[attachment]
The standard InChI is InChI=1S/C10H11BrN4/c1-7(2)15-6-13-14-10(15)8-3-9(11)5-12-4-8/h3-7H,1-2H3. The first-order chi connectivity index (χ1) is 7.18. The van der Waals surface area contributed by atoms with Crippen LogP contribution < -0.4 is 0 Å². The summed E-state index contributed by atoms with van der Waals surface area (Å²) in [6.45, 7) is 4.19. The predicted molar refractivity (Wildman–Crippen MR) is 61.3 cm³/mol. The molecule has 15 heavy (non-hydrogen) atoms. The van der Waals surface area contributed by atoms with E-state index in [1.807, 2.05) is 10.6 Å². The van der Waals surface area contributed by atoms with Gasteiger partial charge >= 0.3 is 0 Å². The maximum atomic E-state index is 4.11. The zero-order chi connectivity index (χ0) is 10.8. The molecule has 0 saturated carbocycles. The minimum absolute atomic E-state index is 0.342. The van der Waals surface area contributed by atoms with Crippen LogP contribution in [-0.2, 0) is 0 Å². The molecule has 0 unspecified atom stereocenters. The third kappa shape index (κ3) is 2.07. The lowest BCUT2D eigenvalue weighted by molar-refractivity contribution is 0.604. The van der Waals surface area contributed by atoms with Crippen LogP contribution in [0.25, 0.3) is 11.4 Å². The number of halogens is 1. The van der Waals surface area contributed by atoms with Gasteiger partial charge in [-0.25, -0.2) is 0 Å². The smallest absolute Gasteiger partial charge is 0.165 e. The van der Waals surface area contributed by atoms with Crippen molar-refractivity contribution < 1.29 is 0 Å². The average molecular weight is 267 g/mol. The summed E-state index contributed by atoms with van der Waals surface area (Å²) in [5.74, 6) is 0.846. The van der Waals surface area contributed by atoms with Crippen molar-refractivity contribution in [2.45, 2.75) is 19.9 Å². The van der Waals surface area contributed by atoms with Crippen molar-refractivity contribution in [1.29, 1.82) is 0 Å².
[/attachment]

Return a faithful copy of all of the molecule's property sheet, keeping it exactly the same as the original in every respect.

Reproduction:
The standard InChI is InChI=1S/C10H11BrN4/c1-7(2)15-6-13-14-10(15)8-3-9(11)5-12-4-8/h3-7H,1-2H3. The first-order chi connectivity index (χ1) is 7.18. The van der Waals surface area contributed by atoms with Crippen LogP contribution < -0.4 is 0 Å². The summed E-state index contributed by atoms with van der Waals surface area (Å²) in [6.45, 7) is 4.19. The predicted molar refractivity (Wildman–Crippen MR) is 61.3 cm³/mol. The molecule has 15 heavy (non-hydrogen) atoms. The van der Waals surface area contributed by atoms with E-state index in [1.807, 2.05) is 10.6 Å². The van der Waals surface area contributed by atoms with Gasteiger partial charge >= 0.3 is 0 Å². The maximum atomic E-state index is 4.11. The zero-order chi connectivity index (χ0) is 10.8. The molecule has 0 saturated carbocycles. The minimum absolute atomic E-state index is 0.342. The van der Waals surface area contributed by atoms with Crippen LogP contribution in [-0.2, 0) is 0 Å². The molecule has 0 unspecified atom stereocenters. The third kappa shape index (κ3) is 2.07. The lowest BCUT2D eigenvalue weighted by molar-refractivity contribution is 0.604. The van der Waals surface area contributed by atoms with Crippen LogP contribution in [0.25, 0.3) is 11.4 Å². The number of halogens is 1. The van der Waals surface area contributed by atoms with Gasteiger partial charge in [-0.25, -0.2) is 0 Å². The smallest absolute Gasteiger partial charge is 0.165 e. The van der Waals surface area contributed by atoms with Crippen molar-refractivity contribution < 1.29 is 0 Å². The average molecular weight is 267 g/mol. The summed E-state index contributed by atoms with van der Waals surface area (Å²) in [5.74, 6) is 0.846. The van der Waals surface area contributed by atoms with Crippen molar-refractivity contribution in [2.45, 2.75) is 19.9 Å². The van der Waals surface area contributed by atoms with Crippen molar-refractivity contribution in [1.29, 1.82) is 0 Å².